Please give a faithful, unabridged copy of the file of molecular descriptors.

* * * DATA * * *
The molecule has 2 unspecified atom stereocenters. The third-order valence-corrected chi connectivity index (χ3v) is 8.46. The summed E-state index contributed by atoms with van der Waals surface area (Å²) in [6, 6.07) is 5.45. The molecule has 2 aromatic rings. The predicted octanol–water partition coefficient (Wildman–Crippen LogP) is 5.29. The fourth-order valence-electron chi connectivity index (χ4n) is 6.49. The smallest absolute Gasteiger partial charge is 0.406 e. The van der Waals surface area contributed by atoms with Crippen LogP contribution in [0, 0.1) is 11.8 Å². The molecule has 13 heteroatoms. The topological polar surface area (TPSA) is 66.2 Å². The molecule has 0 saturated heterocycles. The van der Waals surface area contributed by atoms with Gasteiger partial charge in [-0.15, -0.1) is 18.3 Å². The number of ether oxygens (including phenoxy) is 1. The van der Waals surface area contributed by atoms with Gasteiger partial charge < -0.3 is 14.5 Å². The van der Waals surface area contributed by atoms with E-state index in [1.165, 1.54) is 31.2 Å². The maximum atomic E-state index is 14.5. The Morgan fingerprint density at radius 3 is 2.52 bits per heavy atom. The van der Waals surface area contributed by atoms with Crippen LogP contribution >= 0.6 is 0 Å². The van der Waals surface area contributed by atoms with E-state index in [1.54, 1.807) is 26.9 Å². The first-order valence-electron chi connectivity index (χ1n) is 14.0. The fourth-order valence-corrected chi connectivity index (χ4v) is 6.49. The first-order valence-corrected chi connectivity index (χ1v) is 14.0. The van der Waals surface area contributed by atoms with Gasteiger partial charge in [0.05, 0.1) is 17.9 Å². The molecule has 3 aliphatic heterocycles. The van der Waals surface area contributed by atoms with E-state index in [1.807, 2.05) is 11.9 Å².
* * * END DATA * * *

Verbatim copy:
The molecule has 2 unspecified atom stereocenters. The third-order valence-corrected chi connectivity index (χ3v) is 8.46. The summed E-state index contributed by atoms with van der Waals surface area (Å²) in [6, 6.07) is 5.45. The molecule has 2 aromatic rings. The predicted octanol–water partition coefficient (Wildman–Crippen LogP) is 5.29. The fourth-order valence-electron chi connectivity index (χ4n) is 6.49. The smallest absolute Gasteiger partial charge is 0.406 e. The van der Waals surface area contributed by atoms with Crippen LogP contribution in [0, 0.1) is 11.8 Å². The molecule has 13 heteroatoms. The topological polar surface area (TPSA) is 66.2 Å². The molecule has 0 saturated heterocycles. The van der Waals surface area contributed by atoms with Gasteiger partial charge in [-0.15, -0.1) is 18.3 Å². The number of ether oxygens (including phenoxy) is 1. The van der Waals surface area contributed by atoms with Gasteiger partial charge < -0.3 is 14.5 Å². The van der Waals surface area contributed by atoms with E-state index in [1.165, 1.54) is 31.2 Å². The maximum atomic E-state index is 14.5. The Morgan fingerprint density at radius 3 is 2.52 bits per heavy atom. The van der Waals surface area contributed by atoms with Crippen LogP contribution >= 0.6 is 0 Å². The van der Waals surface area contributed by atoms with E-state index in [1.54, 1.807) is 26.9 Å². The first-order valence-electron chi connectivity index (χ1n) is 14.0. The fourth-order valence-corrected chi connectivity index (χ4v) is 6.49. The first-order valence-corrected chi connectivity index (χ1v) is 14.0. The van der Waals surface area contributed by atoms with Gasteiger partial charge in [0.05, 0.1) is 17.9 Å². The molecule has 3 aliphatic heterocycles. The van der Waals surface area contributed by atoms with E-state index in [1.807, 2.05) is 11.9 Å².